In 5 of the studies we reviewed [47-49, 51, 52] pain was rated by the patients themselves using the complete (0-10 cm) visual analogue scale [53] but in the study of Özkurt et al. [51] these values were expressed in mm (from 0 to 100 mm). In contrast, Fioravanti et al. used the VAS for "minor symptoms" which includes FMS symptoms other than pain (headache, asthenia, sleep disturbances, gastrointestinal disturbances) [46]. Ratings range from 0 (absence of the symptom) to 100 (maximum severity). As for Altan et al., they used the quantitative VAS with pain intensity ratings ranging from 0 to 10, as well as a qualitative rating with 5 grades (0 = no pain; 1 = mild pain; 2 = moderate pain; 3 = severe pain, 4 = unbearable pain) [50].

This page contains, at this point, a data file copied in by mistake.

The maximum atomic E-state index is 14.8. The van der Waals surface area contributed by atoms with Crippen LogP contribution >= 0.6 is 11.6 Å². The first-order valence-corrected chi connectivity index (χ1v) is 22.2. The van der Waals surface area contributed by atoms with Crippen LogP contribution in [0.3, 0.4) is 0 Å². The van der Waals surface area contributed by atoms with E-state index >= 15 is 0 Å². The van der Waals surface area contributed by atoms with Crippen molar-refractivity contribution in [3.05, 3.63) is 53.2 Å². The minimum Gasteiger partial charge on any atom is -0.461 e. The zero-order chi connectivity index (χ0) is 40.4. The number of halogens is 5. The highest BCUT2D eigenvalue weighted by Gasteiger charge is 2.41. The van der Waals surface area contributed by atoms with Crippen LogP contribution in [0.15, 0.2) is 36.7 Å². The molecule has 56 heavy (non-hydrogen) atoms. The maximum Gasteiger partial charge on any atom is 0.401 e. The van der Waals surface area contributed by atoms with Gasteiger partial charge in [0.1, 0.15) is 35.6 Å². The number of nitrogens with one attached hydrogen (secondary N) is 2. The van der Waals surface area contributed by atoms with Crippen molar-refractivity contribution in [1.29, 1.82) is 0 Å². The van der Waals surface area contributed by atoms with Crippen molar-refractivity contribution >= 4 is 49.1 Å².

Another clinical tool frequently used in these studies is the Fibromyalgia Impact Questionnaire (FIQ). Patients are asked to respond to a series of questions on their physical and psychological well-being and on the disease's repercussions on their daily life [54, 55]. Fioravanti et al. [46] used the Italian version of the FIQ [56]. Ardiç et al. [47], Donmez et al. [49], and Özkurt et al. [51] used the Turkish version [57], and Evcik et al. [48] used the international FIQ [54]. The FIQ was not used at all in the other two studies [50, 52].

Another instrument long been recommended by the ACR is the tender points count (TPC), which is a measure of the pain elicited by digital compression at 18 specific points indicated on a map of the human body [1]. This type of assessment was used in all of the studies we reviewed with the exception of that conducted by Cimbiz et al. [52].